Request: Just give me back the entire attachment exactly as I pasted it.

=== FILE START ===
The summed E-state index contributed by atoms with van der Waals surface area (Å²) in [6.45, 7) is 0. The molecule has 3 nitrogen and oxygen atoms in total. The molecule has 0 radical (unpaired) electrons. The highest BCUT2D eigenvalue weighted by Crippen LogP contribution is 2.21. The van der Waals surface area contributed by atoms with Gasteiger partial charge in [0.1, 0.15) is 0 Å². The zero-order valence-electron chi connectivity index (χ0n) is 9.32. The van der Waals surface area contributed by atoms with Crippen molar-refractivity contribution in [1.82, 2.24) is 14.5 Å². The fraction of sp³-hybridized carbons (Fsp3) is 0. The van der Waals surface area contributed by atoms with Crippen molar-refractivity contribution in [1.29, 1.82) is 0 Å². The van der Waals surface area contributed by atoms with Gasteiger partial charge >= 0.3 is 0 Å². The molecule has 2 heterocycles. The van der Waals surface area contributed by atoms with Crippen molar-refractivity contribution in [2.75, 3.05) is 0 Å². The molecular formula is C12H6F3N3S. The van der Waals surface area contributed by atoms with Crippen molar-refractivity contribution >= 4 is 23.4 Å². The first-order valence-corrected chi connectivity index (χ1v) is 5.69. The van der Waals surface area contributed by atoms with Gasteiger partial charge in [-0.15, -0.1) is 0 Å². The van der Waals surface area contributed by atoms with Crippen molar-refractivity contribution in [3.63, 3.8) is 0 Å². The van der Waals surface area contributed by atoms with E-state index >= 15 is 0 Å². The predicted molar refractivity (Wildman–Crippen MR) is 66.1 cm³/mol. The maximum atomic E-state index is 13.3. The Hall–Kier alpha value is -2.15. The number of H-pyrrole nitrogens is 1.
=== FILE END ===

The summed E-state index contributed by atoms with van der Waals surface area (Å²) in [6.45, 7) is 0. The molecule has 3 nitrogen and oxygen atoms in total. The molecule has 0 radical (unpaired) electrons. The highest BCUT2D eigenvalue weighted by Crippen LogP contribution is 2.21. The van der Waals surface area contributed by atoms with Gasteiger partial charge in [0.1, 0.15) is 0 Å². The zero-order valence-electron chi connectivity index (χ0n) is 9.32. The van der Waals surface area contributed by atoms with Crippen molar-refractivity contribution in [1.82, 2.24) is 14.5 Å². The fraction of sp³-hybridized carbons (Fsp3) is 0. The van der Waals surface area contributed by atoms with Crippen molar-refractivity contribution in [1.29, 1.82) is 0 Å². The van der Waals surface area contributed by atoms with Gasteiger partial charge >= 0.3 is 0 Å². The molecule has 2 heterocycles. The van der Waals surface area contributed by atoms with Crippen molar-refractivity contribution in [2.75, 3.05) is 0 Å². The molecular formula is C12H6F3N3S. The van der Waals surface area contributed by atoms with Crippen molar-refractivity contribution >= 4 is 23.4 Å². The first-order valence-corrected chi connectivity index (χ1v) is 5.69. The van der Waals surface area contributed by atoms with Gasteiger partial charge in [-0.15, -0.1) is 0 Å². The van der Waals surface area contributed by atoms with Crippen molar-refractivity contribution in [3.63, 3.8) is 0 Å². The van der Waals surface area contributed by atoms with E-state index >= 15 is 0 Å². The predicted molar refractivity (Wildman–Crippen MR) is 66.1 cm³/mol. The maximum atomic E-state index is 13.3. The Hall–Kier alpha value is -2.15. The number of H-pyrrole nitrogens is 1.